On Monday morning, a group of Penn State students spoke out on the Old Main Lawn against Pennsylvania Senate Bill 106, which would amend the Pennsylvania constitution to restrict access to abortion.
The students, Taylor Root, Brooklynn Jones and Nicole Ramsey are all members of Students for Takac and used their time to promote Paul Takac as a candidate for the 82nd Pennsylvania House District.
The bill would determine “that there are no taxpayer-funded constitutional abortion rights or any other abortion rights,” according to the Pennsylvania General Assembly website.
“We need to be aware of the harm that Senate Bill 106 will bring to our state of democracy, the disenfranchisement of young voters across the Commonwealth of Pennsylvania,” said Root (junior political science and Englishman).
The bill would also raise the voting age from 18 to 21.
Root said the 18-20 demographic is very influential in Pennsylvania elections. She said the amendment “goes against the premises on which this country was founded”.
The amendment is the Republican Party’s attempt to “crack down” on young voters, Root said.
Jones (a sophomore in criminology and psychology) said she thinks Pennsylvania is “slowly crippling, and it’s imperative for us as Democratic citizens to act responsibly to get this system going again.”
“Republican lawmakers are considering making constitutional amendments that silence the voices of the same voters they are meant to represent,” Jones said.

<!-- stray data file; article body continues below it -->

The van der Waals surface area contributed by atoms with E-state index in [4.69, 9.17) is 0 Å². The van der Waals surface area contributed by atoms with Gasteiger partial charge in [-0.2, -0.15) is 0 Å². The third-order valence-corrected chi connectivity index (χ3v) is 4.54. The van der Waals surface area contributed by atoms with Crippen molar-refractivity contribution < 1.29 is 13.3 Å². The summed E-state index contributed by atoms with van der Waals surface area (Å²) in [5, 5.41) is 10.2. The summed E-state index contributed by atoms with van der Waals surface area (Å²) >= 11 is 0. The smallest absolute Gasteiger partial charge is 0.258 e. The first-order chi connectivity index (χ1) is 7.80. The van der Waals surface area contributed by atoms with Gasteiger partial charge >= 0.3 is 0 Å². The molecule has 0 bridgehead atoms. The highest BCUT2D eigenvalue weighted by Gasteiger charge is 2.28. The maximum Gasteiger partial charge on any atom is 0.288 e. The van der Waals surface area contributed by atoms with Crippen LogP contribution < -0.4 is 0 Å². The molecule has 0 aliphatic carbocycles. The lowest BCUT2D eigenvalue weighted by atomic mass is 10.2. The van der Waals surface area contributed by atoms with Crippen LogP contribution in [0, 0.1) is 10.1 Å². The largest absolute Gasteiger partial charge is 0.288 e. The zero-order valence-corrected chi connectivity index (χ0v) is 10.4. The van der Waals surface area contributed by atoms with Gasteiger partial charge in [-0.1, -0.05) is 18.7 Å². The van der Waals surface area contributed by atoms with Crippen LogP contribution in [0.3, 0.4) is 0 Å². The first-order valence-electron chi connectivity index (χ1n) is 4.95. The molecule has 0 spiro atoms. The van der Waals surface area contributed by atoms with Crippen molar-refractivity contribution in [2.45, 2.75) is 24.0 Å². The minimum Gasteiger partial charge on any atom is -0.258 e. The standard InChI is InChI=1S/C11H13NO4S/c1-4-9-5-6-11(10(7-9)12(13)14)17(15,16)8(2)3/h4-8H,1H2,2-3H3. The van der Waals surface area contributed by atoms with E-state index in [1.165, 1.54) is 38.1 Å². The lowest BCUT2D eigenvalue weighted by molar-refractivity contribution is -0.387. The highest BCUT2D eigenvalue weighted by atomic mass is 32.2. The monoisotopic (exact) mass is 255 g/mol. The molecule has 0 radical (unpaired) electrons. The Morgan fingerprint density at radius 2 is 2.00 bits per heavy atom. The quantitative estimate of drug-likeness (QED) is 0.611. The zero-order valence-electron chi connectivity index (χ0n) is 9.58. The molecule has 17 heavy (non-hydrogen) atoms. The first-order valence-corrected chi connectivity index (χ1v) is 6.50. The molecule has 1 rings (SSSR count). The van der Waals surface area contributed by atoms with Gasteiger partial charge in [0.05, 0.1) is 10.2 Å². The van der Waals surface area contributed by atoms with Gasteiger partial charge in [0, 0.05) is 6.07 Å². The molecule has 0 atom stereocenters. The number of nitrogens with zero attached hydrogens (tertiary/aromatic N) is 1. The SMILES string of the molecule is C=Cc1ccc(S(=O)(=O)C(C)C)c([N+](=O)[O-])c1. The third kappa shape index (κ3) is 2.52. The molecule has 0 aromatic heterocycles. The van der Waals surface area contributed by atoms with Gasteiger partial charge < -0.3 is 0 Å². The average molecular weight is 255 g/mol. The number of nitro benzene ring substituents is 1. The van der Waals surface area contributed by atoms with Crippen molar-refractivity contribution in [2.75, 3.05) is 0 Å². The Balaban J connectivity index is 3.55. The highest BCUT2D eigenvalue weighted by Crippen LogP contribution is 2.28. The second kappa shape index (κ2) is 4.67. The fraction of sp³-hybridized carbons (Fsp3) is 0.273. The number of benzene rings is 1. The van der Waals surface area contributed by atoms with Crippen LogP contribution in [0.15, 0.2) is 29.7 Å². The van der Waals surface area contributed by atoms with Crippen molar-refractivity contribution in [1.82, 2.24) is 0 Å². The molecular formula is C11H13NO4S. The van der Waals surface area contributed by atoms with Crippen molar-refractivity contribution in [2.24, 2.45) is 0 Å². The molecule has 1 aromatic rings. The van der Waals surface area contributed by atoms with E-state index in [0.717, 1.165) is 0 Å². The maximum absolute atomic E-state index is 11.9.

Ramsey (senior political science) said she thought the proposal was an indication that Republicans were “terrified to lose, because their values and policies are not what the majority of Pennsylvanians stand for.”
Ramsey said she believes Takac, Scott Conklin, Robert Zeigler, Josh Shapiro and John Fetterman are “our last defense against a ruby-red Pennsylvania run by Republican extremists like Doug Mastriano.”
Root said electing Takac would help make the House of Representatives democratic, blocking the passage of such a bill.
Jones encouraged voters to “support those who support [them]and Paul Takac is someone who wouldn’t do this for himself, but for those who are underrepresented and misheard.”
The Pennsylvania House of Representatives has 113 Republicans and 89 Democrats, according to Ballotpedia.
Midterm elections will be held on November 8 in Pennsylvania. The last day for voters to register to vote is Oct. 24, according to the Pennsylvania Department of State.
Those voting by mail have until November 1 to request a mail-in or mail-in ballot.
“Democracy is not just for the few but for the whole,” Root said, “and that fight for the whole is just beginning.”
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